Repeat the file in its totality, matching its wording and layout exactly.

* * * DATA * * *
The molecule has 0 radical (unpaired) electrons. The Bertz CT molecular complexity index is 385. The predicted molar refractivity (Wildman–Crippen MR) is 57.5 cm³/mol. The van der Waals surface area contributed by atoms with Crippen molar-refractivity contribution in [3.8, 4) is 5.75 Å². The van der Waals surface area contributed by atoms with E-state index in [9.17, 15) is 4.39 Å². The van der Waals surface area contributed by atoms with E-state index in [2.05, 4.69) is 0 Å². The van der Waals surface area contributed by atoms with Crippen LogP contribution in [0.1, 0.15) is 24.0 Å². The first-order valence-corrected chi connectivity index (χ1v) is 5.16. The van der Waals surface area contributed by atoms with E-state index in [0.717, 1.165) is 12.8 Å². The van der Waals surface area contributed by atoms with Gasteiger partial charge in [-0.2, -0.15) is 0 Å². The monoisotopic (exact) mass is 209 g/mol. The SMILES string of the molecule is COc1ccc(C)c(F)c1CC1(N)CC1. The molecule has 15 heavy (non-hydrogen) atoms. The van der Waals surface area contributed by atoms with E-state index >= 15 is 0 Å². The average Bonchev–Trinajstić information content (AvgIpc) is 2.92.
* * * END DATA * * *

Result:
The molecule has 0 radical (unpaired) electrons. The Bertz CT molecular complexity index is 385. The predicted molar refractivity (Wildman–Crippen MR) is 57.5 cm³/mol. The van der Waals surface area contributed by atoms with Crippen molar-refractivity contribution in [3.8, 4) is 5.75 Å². The van der Waals surface area contributed by atoms with E-state index in [9.17, 15) is 4.39 Å². The van der Waals surface area contributed by atoms with E-state index in [2.05, 4.69) is 0 Å². The van der Waals surface area contributed by atoms with Crippen LogP contribution in [0.1, 0.15) is 24.0 Å². The first-order valence-corrected chi connectivity index (χ1v) is 5.16. The van der Waals surface area contributed by atoms with E-state index in [0.717, 1.165) is 12.8 Å². The van der Waals surface area contributed by atoms with Gasteiger partial charge in [-0.2, -0.15) is 0 Å². The monoisotopic (exact) mass is 209 g/mol. The SMILES string of the molecule is COc1ccc(C)c(F)c1CC1(N)CC1. The molecule has 15 heavy (non-hydrogen) atoms. The van der Waals surface area contributed by atoms with E-state index >= 15 is 0 Å². The average Bonchev–Trinajstić information content (AvgIpc) is 2.92.